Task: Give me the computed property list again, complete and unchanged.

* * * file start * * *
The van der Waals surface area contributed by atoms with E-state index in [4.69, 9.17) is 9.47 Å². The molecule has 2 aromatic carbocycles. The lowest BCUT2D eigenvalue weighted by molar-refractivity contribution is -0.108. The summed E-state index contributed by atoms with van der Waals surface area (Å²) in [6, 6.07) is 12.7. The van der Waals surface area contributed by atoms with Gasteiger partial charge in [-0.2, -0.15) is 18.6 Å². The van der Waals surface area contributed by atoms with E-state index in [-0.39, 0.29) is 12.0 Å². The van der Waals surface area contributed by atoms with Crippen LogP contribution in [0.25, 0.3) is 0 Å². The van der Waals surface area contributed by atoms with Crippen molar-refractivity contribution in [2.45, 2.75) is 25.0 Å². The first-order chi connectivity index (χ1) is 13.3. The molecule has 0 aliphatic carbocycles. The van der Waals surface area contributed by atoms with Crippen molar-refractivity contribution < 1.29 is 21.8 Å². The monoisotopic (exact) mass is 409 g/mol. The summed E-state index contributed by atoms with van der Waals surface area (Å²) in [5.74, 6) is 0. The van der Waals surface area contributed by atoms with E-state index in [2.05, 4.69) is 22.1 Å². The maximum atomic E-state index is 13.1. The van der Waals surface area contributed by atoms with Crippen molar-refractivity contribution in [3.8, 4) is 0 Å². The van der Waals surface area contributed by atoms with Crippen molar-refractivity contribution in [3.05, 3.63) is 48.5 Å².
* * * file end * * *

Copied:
The van der Waals surface area contributed by atoms with E-state index in [4.69, 9.17) is 9.47 Å². The molecule has 2 aromatic carbocycles. The lowest BCUT2D eigenvalue weighted by molar-refractivity contribution is -0.108. The summed E-state index contributed by atoms with van der Waals surface area (Å²) in [6, 6.07) is 12.7. The van der Waals surface area contributed by atoms with Gasteiger partial charge in [-0.2, -0.15) is 18.6 Å². The van der Waals surface area contributed by atoms with E-state index in [-0.39, 0.29) is 12.0 Å². The van der Waals surface area contributed by atoms with Crippen LogP contribution in [0.25, 0.3) is 0 Å². The van der Waals surface area contributed by atoms with Crippen molar-refractivity contribution in [2.45, 2.75) is 25.0 Å². The first-order chi connectivity index (χ1) is 13.3. The molecule has 0 aliphatic carbocycles. The van der Waals surface area contributed by atoms with Crippen molar-refractivity contribution < 1.29 is 21.8 Å². The monoisotopic (exact) mass is 409 g/mol. The summed E-state index contributed by atoms with van der Waals surface area (Å²) in [5.74, 6) is 0. The van der Waals surface area contributed by atoms with E-state index in [2.05, 4.69) is 22.1 Å². The maximum atomic E-state index is 13.1. The van der Waals surface area contributed by atoms with Crippen molar-refractivity contribution in [3.8, 4) is 0 Å². The van der Waals surface area contributed by atoms with Crippen molar-refractivity contribution in [3.05, 3.63) is 48.5 Å².